Growers should pick coverings that are right for the plants they produce.
Photo: Chris Manning

For growers considering upgrading their operation’s greenhouse coverings, the importance of lighting should be a main focus according to Tom Manning, a project engineer in the Department of Plant Biology and Pathology at Rutgers University.

“It depends on what the crop is. If lighting is somewhat less of a concern, double polyethylene is the least expensive option in almost all cases,” he says. “The energy efficiency is much better than single glass, approximately a third less costly. And compared to rigid double glazings, it’s maybe five to 10 percent less efficient, but it is less expensive.”

According to Manning, there are many options — single layer film, acrylic and single layer polyethylene, for example — that growers should avoid.

“They just don’t make sense in most environments,” Manning says. “If you have high efficiency or are thinking about getting it, there are triple-layer and five-layer materials you can get for greenhouses that will have some impact on light, but not that much. That’s something you have to crunch the numbers on and see if it really makes sense based on your energy costs because they are more expensive and the incremental gains of adding a layer [of glazing] decreases with each layer. Going for one to two layers has a great benefit, from two to three [has] less and so on.”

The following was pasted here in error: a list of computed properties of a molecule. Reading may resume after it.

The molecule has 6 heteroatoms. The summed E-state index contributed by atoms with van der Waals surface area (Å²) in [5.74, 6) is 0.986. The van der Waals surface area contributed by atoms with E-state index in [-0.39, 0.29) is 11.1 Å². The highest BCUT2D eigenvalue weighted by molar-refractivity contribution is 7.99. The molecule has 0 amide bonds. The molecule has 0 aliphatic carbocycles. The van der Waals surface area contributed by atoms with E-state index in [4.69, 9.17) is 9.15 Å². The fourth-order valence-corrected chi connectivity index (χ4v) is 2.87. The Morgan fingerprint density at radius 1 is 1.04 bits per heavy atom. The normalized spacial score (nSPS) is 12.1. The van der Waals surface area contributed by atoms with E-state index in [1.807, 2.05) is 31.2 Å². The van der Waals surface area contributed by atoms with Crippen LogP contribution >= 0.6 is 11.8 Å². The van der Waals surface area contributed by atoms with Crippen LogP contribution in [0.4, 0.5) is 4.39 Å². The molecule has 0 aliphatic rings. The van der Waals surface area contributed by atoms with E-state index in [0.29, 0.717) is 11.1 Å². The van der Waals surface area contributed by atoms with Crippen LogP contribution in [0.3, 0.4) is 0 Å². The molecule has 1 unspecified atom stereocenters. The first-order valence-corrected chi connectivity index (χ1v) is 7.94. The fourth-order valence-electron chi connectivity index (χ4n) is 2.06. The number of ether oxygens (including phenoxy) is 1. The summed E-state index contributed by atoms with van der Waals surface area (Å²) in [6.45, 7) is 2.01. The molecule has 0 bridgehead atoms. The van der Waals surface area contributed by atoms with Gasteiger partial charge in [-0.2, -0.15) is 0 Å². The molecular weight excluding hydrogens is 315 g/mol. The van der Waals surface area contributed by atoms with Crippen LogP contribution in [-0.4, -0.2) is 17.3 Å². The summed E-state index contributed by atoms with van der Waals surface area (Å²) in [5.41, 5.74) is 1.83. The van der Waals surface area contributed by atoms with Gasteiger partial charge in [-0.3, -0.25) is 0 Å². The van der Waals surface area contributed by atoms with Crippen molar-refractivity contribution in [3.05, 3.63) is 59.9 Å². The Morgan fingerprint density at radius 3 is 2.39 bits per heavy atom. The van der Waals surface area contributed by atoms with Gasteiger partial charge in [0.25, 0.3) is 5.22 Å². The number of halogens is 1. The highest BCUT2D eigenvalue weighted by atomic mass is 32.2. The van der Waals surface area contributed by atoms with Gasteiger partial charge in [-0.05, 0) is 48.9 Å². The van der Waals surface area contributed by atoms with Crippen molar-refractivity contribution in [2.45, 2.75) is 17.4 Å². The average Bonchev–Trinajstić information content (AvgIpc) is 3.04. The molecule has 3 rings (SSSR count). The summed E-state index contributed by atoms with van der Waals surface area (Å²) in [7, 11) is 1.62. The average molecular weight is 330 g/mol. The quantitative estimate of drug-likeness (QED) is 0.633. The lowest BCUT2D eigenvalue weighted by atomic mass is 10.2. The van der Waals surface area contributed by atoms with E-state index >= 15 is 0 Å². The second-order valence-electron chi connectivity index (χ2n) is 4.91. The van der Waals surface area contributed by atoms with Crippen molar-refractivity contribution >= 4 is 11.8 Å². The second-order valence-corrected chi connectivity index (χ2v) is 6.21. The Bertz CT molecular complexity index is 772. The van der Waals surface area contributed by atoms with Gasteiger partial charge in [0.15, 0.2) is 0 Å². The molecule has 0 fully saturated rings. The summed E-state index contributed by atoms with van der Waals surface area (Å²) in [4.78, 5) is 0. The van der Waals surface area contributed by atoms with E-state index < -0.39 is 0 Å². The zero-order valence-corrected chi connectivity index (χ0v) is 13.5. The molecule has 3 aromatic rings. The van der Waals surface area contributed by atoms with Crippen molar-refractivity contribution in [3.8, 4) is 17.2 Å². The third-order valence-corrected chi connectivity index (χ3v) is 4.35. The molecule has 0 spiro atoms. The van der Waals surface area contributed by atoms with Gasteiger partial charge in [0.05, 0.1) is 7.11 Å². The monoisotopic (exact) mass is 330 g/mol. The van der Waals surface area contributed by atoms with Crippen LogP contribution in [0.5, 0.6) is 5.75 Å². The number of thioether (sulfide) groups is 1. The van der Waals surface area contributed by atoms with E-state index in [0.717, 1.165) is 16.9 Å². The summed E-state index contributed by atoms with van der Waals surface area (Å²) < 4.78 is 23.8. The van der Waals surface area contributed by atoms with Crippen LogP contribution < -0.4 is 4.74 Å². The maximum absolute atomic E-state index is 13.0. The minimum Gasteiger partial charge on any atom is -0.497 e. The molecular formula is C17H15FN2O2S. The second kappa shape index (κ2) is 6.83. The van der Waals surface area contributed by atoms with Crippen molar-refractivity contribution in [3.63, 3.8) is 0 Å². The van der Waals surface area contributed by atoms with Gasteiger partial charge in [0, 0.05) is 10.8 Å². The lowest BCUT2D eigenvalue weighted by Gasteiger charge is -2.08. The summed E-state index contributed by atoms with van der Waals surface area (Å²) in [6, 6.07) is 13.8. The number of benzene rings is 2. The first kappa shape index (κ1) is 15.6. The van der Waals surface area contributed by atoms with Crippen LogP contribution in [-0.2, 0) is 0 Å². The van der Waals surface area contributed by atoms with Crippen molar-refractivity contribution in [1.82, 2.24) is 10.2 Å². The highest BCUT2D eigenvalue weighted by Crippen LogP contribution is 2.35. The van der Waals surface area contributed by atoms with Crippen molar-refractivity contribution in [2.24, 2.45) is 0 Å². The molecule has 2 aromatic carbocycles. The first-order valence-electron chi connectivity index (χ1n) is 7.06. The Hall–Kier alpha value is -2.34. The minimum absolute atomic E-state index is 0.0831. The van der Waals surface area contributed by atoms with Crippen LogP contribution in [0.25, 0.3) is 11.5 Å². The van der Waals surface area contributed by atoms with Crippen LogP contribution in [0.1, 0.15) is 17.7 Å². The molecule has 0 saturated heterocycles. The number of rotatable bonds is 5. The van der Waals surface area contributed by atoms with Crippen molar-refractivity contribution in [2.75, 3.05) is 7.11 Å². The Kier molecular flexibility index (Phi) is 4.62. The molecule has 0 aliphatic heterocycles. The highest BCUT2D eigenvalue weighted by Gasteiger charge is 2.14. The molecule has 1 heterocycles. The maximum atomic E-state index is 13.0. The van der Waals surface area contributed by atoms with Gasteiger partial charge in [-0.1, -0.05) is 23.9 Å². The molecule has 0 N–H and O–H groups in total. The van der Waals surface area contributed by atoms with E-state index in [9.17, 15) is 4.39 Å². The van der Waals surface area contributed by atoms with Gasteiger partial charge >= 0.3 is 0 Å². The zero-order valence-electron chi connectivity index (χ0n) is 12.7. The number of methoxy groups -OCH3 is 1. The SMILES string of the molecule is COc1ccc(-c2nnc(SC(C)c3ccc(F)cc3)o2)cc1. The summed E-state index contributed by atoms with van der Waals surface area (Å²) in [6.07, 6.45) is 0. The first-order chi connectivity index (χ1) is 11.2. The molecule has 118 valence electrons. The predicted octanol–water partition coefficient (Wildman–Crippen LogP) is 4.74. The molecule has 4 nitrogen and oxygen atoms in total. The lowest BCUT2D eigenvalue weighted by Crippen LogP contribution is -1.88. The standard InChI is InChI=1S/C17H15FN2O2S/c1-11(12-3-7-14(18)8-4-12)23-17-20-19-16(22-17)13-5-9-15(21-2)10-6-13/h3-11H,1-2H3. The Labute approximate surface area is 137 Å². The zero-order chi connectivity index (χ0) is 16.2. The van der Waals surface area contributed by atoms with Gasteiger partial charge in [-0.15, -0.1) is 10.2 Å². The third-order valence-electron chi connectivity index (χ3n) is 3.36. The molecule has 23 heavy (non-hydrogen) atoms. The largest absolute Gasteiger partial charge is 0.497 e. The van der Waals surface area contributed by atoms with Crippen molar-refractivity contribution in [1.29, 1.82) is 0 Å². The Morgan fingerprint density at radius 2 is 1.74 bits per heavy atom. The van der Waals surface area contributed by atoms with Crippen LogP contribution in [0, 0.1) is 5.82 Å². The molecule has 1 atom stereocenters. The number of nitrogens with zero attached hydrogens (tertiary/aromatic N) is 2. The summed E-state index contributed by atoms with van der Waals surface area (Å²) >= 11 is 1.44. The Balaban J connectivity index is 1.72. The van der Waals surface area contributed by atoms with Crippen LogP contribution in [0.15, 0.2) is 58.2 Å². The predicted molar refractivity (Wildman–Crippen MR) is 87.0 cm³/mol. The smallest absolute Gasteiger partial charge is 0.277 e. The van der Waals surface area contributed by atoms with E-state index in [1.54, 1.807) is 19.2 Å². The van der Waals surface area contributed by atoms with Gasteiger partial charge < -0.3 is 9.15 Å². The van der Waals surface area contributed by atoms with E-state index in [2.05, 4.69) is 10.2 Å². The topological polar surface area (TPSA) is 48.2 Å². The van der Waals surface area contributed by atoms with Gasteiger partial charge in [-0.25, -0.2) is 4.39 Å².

He also has a specific rule for determining if new greenhouse coverings are necessary.

“First, determine what you should be using,” he says. “And if you’re using more than what seems reasonable, then you start looking at why.”

Manning also says that there are signs growers should look for that could indicate new coverings are needed. For one, growers have an estimate of how much energy they’ll be using because it’s often different from operation to operation. Secondly, Manning says rely on local cooperative extensions or even other growers in the area and of similar size.

He also recommends looking for leakages, damaged coverings and maintaining a detailed service plan to mitigate any potentially compromised structures. He also notes that it’s important to know how long each type of covering can be expected to last. Polyethylene coverings, for example, last four to six years on average.